Interesting point. Obviously, the family didn't normally take photographs of Alexei while he was ill. However, as he got older his haemophilia attacks became less frequent, though the consequences of boyhood attacks would have caught up with him had he lived into middle age (and three of his haemophiliac cousins died as the result of car accidents in their 20s - the two Spanish Infantes and Rupert of Teck). The most obvious thing he couldn't do was ride, which was something very much  expected of rulers then, particularly in order to review troops. However, I have read somewhere that Alexander III hated horses and only rode when there was absolutely no alternative, so that might not have been too much of a problem.

Maybe Nicholas's over-protective tendencies came into play here.

Ann

Ann, if Nicholas had been "over-protective", he would not have had his son Alexei be second-in-command with him during the struggles of WW1, would not had taken him to the barracks and the lines to inspect the troops, onto ships and navy vessels, and would have kept the boy away from all such responsibilities and on-the-job-training. I don't see that Nicholas was over-protective, or even unreasonably shielding of the significance of his son to the succession. Accounts I've read ten years ago spelled out quite clearly that Alexei was a commanding force in the military and was well-received, well-respected, well-trained, and unprotected any more than his father protected himself.

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Offline Kalafrana

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Re: Reflections on Nicholas II - His Character Traits Good and Bad #2
« Reply #448 on: January 18, 2010, 09:49:52 AM »
I don't think Nicholas was necessarily over-protective all the time. However, there was a definite tendency to baby Alexei - exemplified by the entire family continuing to refer to him as Baby when he was a teenager (even if, as someone has pointed out elsewhere, they didn't necessarily call him Baby to his face).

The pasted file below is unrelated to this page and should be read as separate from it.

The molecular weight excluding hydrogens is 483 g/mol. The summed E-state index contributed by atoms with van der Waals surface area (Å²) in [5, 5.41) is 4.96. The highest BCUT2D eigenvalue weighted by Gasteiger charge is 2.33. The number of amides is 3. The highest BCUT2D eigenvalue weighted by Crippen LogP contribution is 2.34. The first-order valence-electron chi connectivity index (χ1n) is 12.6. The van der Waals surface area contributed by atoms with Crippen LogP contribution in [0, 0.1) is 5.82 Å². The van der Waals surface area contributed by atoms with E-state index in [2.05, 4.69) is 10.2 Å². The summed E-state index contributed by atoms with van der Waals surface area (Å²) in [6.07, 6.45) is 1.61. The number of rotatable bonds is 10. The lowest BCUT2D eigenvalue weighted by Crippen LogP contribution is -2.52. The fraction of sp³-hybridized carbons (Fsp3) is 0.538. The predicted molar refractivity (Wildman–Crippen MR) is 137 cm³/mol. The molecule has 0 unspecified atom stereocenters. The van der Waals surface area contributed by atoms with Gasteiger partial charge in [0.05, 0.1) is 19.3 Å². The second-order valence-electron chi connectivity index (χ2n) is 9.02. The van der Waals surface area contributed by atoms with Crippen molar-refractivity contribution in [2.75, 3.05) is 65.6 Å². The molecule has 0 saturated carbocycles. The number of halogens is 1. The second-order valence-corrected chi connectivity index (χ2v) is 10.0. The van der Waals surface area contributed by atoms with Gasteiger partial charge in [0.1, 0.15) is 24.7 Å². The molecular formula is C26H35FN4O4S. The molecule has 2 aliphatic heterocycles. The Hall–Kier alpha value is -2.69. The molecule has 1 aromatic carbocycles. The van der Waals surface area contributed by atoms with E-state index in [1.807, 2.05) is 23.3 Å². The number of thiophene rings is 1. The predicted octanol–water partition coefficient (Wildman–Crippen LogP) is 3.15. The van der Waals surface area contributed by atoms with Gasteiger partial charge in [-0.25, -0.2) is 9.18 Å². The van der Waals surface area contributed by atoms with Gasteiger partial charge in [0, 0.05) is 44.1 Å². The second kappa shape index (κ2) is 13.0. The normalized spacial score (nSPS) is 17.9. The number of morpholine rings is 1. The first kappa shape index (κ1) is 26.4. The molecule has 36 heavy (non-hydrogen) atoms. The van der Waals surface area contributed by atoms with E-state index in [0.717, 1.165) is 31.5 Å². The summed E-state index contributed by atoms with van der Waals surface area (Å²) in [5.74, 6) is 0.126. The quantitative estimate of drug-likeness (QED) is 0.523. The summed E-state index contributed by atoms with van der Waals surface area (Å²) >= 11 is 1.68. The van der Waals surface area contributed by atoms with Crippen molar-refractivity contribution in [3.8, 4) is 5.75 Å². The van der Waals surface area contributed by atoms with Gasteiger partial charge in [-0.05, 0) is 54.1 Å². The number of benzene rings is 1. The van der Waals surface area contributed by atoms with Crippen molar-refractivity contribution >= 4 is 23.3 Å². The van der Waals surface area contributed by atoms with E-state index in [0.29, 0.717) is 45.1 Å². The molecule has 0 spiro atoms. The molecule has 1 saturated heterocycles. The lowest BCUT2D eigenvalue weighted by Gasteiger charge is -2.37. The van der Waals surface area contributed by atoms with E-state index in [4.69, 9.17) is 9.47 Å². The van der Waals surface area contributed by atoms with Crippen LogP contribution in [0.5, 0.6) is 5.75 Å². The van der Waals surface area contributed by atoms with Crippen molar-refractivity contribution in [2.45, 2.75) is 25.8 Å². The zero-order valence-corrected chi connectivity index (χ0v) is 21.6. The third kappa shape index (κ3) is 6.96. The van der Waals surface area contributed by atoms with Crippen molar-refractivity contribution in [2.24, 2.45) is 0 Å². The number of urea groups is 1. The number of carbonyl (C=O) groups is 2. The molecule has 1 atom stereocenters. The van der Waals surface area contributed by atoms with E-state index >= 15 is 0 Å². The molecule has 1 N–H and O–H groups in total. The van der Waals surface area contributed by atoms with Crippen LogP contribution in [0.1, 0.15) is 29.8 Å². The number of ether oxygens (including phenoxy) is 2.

Ann

Offline victoriakin

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Re: Reflections on Nicholas II - His Character Traits Good and Bad #2
« Reply #449 on: January 18, 2010, 09:55:31 AM »
I don't think Nicholas was necessarily over-protective all the time. However, there was a definite tendency to baby Alexei - exemplified by the entire family continuing to refer to him as Baby when he was a teenager (even if, as someone has pointed out elsewhere, they didn't necessarily call him Baby to his face).

Ann

I'm not sure at this particular point in time that the interpretation of the term "baby" was correct. Everyone knew that it was Anastasia who was the baby of the family, but one also has to be very careful to ascribe familial affectionate nicknames as separate from treatment. Alexandra called her husband Nicky, and in the family, Anastasia was termed Stana. Nowadays, nobody says that "baby" in love songs means you are diapering your lover, yes?